OLAP Reporting: Using Excel as a Front End

How To Use Excel as a Front End with PowerOLAP

Using Excel as a Front End Video

Using Excel as a Front Instructions

One of PowerOLAP’s key features is that it enables you to create an Excel worksheet from a PowerOLAP slice. You can then work with data in Excel, utilizing all that product’s features and functions while maintaining a dynamic connection to the PowerOLAP database. This is why PowerOLAP is credited with having a “spreadsheet front end.”

To create an Excel worksheet from the Accounts by Months slice:

1. Select Slice > Worksheet; or press “F8”; or click on the “Create New Worksheet” button, OLAP and Excel.

PowerOLAP launches Excel, displaying the newly created worksheet:

OLAP and Excel

The first few rows of the worksheet display information indicating the PowerOLAP database; the Cube; the Page Dimension member(s) that the Slice data shows (in the figure above, one Page Dimension, Regions, and United States is shown); and the Dimensions Along Rows and Along Columns.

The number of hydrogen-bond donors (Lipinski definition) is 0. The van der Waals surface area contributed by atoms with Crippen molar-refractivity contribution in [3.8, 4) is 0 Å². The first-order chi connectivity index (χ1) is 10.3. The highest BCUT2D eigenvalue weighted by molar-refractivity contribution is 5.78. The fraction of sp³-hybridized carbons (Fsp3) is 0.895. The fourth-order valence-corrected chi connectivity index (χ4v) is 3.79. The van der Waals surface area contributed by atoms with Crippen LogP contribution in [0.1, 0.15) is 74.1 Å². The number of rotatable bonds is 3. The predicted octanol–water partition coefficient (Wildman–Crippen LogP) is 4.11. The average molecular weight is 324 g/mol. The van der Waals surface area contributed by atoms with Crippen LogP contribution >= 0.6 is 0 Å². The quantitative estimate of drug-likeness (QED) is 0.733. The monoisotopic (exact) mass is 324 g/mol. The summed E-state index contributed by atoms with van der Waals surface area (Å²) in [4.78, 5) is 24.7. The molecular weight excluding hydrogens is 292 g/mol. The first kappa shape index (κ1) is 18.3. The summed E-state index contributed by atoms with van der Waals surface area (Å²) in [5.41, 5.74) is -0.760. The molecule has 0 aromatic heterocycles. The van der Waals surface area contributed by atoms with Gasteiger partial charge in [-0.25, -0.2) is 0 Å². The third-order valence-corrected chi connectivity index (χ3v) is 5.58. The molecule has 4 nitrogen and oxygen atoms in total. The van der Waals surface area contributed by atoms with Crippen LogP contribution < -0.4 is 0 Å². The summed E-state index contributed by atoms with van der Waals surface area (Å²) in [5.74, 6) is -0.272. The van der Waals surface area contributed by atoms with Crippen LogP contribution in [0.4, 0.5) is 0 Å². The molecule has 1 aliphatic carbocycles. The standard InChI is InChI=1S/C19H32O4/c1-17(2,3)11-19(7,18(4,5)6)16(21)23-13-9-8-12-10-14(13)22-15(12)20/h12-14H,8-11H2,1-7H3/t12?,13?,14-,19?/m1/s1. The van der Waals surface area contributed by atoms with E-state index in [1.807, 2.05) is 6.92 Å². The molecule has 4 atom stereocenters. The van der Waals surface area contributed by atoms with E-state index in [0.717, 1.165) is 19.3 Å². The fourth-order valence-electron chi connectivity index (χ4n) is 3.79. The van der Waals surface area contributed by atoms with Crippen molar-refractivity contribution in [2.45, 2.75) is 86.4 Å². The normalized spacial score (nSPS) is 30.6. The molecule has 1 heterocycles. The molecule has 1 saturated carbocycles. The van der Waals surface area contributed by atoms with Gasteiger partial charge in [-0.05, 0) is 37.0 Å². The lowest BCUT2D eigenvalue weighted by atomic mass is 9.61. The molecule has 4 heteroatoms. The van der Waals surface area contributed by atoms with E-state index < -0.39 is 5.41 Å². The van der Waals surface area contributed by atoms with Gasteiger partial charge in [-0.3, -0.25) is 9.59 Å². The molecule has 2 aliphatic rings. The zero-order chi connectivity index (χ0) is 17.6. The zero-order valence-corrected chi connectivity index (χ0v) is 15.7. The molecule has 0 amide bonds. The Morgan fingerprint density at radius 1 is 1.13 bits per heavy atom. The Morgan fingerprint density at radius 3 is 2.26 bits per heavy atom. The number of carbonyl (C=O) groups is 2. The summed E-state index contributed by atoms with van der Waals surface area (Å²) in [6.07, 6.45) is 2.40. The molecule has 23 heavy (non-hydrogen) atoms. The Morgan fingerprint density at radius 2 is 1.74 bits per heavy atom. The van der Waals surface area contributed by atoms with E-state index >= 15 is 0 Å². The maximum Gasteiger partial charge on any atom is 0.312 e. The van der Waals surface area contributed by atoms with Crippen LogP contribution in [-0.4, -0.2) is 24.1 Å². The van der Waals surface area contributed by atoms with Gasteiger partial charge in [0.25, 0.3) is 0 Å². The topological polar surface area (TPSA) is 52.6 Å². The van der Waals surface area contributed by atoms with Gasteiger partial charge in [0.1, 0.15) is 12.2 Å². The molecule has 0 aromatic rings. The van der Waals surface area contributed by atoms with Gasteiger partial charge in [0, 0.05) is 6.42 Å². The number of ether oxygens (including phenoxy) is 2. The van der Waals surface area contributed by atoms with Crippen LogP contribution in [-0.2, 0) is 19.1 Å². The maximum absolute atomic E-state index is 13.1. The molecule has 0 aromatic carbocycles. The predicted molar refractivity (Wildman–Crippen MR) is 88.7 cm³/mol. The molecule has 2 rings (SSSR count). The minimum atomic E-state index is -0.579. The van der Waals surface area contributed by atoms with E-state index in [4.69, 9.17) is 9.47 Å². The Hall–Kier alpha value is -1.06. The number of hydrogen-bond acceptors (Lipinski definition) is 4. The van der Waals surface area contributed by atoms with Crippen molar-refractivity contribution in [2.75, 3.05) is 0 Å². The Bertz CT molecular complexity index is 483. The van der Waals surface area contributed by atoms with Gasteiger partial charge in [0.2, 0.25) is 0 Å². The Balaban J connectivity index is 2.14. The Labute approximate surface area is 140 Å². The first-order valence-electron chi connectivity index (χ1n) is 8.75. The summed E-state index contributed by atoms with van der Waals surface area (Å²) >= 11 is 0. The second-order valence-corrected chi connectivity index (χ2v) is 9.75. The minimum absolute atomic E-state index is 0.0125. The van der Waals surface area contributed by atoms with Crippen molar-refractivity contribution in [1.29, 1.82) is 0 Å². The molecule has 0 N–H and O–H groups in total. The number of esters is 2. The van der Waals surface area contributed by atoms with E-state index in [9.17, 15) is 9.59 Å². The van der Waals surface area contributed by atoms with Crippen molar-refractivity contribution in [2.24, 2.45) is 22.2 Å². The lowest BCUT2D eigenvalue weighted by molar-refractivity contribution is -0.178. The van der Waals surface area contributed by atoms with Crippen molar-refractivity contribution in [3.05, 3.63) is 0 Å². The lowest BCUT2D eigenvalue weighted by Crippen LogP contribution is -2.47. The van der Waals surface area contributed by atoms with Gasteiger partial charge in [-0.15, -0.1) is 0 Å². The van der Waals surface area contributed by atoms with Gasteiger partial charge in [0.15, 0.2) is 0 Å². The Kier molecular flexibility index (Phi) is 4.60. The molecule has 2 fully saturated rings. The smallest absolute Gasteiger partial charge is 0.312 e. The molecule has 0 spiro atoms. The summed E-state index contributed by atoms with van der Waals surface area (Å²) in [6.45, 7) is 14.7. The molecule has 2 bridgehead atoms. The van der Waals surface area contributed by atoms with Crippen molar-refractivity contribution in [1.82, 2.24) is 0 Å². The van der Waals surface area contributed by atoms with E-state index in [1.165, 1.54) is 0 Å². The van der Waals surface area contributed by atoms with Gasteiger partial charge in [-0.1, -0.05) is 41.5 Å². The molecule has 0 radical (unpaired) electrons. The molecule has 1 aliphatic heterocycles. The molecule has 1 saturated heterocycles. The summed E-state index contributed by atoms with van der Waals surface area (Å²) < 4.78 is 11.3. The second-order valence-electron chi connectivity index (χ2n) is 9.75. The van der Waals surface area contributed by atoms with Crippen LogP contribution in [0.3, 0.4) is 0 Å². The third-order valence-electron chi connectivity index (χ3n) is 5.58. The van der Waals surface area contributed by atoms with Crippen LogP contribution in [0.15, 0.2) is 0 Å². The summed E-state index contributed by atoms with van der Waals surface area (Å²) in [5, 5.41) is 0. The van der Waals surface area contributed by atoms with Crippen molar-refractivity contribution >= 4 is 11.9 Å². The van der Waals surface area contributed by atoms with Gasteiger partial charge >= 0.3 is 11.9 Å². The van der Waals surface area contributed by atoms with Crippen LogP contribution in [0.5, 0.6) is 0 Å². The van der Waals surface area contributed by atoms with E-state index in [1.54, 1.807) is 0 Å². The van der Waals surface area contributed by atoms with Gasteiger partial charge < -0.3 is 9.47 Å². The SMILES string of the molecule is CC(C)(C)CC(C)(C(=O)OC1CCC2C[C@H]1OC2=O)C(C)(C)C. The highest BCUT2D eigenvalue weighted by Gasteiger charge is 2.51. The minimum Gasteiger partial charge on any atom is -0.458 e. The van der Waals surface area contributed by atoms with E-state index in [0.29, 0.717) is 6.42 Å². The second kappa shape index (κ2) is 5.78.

2. Save the worksheet as a regular XLS file via Excel’s Save command.

Selecting a Page Member to View in Excel

1. Double-click the Page/Member cell (e.g., cell C3 for the United States). The “Select a Member” dialog box appears. Note the two tabs (circled): you can find Members based on where they appear in the dimensional hierarchy or in the Member list (this tab is selected below).

OLAP and Excel

2. Select Canada.

3. Click “OK”, and then press “F9” to calculate and automatically update the worksheet.

The worksheet now shows data for the new Page MemberCanada. You can repeat this means of selection via the “Select a Member” dialog, which PowerOLAP has made available in Excel, to pick other countries in the Regions dimension. [Were this a four-, five- , etc. dimensional Cube, you could pick any number of Page members to view, multiplying your potential sheaf of reports manyfold!]

Entering Data from within Excel